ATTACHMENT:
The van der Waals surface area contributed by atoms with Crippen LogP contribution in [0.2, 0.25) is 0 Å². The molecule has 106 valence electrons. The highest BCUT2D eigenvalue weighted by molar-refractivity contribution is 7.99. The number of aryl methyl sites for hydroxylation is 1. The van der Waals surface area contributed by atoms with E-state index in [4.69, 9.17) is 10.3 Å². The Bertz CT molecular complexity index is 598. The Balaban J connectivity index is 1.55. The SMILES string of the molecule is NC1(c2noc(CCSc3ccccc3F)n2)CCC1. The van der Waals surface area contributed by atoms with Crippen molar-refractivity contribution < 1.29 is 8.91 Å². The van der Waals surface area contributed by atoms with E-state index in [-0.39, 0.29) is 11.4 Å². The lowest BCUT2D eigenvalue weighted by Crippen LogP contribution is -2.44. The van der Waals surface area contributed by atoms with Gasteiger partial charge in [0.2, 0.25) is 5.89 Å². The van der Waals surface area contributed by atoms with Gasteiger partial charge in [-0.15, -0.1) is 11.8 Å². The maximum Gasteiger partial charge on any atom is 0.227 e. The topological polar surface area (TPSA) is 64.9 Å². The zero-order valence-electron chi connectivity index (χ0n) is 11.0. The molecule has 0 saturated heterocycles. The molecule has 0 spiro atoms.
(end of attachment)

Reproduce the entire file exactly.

The van der Waals surface area contributed by atoms with Crippen LogP contribution in [0.2, 0.25) is 0 Å². The molecule has 106 valence electrons. The highest BCUT2D eigenvalue weighted by molar-refractivity contribution is 7.99. The number of aryl methyl sites for hydroxylation is 1. The van der Waals surface area contributed by atoms with E-state index in [4.69, 9.17) is 10.3 Å². The Bertz CT molecular complexity index is 598. The Balaban J connectivity index is 1.55. The SMILES string of the molecule is NC1(c2noc(CCSc3ccccc3F)n2)CCC1. The van der Waals surface area contributed by atoms with Crippen molar-refractivity contribution < 1.29 is 8.91 Å². The van der Waals surface area contributed by atoms with E-state index in [-0.39, 0.29) is 11.4 Å². The lowest BCUT2D eigenvalue weighted by Crippen LogP contribution is -2.44. The van der Waals surface area contributed by atoms with Gasteiger partial charge in [0.2, 0.25) is 5.89 Å². The van der Waals surface area contributed by atoms with Gasteiger partial charge in [-0.15, -0.1) is 11.8 Å². The maximum Gasteiger partial charge on any atom is 0.227 e. The topological polar surface area (TPSA) is 64.9 Å². The zero-order valence-electron chi connectivity index (χ0n) is 11.0. The molecule has 0 saturated heterocycles. The molecule has 0 spiro atoms.